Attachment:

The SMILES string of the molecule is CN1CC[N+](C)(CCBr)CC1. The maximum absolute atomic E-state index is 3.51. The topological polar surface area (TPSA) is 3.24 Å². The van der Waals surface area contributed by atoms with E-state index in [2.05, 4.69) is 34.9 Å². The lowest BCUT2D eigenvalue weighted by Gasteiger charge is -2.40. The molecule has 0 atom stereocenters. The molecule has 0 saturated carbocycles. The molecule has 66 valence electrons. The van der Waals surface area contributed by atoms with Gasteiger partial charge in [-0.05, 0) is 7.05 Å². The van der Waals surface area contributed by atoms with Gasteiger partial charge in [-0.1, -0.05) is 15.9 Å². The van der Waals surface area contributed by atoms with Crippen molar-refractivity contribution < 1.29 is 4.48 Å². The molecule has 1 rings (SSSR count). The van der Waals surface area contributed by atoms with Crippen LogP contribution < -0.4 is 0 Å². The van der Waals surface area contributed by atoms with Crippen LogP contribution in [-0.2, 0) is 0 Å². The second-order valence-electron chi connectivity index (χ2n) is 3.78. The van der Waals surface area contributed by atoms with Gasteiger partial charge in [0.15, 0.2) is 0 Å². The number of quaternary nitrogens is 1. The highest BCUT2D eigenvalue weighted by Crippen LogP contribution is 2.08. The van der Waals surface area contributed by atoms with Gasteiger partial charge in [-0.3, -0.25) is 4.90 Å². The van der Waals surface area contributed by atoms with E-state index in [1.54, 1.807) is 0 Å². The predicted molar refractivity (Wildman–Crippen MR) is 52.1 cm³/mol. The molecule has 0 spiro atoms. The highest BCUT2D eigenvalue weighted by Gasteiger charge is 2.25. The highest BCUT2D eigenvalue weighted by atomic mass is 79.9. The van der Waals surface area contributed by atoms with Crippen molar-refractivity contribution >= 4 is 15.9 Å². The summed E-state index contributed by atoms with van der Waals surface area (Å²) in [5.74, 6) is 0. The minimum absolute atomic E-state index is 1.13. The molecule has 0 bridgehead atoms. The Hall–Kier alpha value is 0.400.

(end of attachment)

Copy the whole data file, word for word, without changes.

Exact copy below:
The SMILES string of the molecule is CN1CC[N+](C)(CCBr)CC1. The maximum absolute atomic E-state index is 3.51. The topological polar surface area (TPSA) is 3.24 Å². The van der Waals surface area contributed by atoms with E-state index in [2.05, 4.69) is 34.9 Å². The lowest BCUT2D eigenvalue weighted by Gasteiger charge is -2.40. The molecule has 0 atom stereocenters. The molecule has 0 saturated carbocycles. The molecule has 66 valence electrons. The van der Waals surface area contributed by atoms with Gasteiger partial charge in [-0.05, 0) is 7.05 Å². The van der Waals surface area contributed by atoms with Gasteiger partial charge in [-0.1, -0.05) is 15.9 Å². The van der Waals surface area contributed by atoms with Crippen molar-refractivity contribution < 1.29 is 4.48 Å². The molecule has 1 rings (SSSR count). The van der Waals surface area contributed by atoms with Crippen LogP contribution < -0.4 is 0 Å². The van der Waals surface area contributed by atoms with Crippen LogP contribution in [-0.2, 0) is 0 Å². The second-order valence-electron chi connectivity index (χ2n) is 3.78. The van der Waals surface area contributed by atoms with Gasteiger partial charge in [0.15, 0.2) is 0 Å². The number of quaternary nitrogens is 1. The highest BCUT2D eigenvalue weighted by Crippen LogP contribution is 2.08. The van der Waals surface area contributed by atoms with Gasteiger partial charge in [-0.3, -0.25) is 4.90 Å². The van der Waals surface area contributed by atoms with E-state index in [1.54, 1.807) is 0 Å². The predicted molar refractivity (Wildman–Crippen MR) is 52.1 cm³/mol. The molecule has 0 spiro atoms. The highest BCUT2D eigenvalue weighted by Gasteiger charge is 2.25. The highest BCUT2D eigenvalue weighted by atomic mass is 79.9. The van der Waals surface area contributed by atoms with Crippen molar-refractivity contribution >= 4 is 15.9 Å². The summed E-state index contributed by atoms with van der Waals surface area (Å²) in [5.74, 6) is 0. The minimum absolute atomic E-state index is 1.13. The molecule has 0 bridgehead atoms. The Hall–Kier alpha value is 0.400.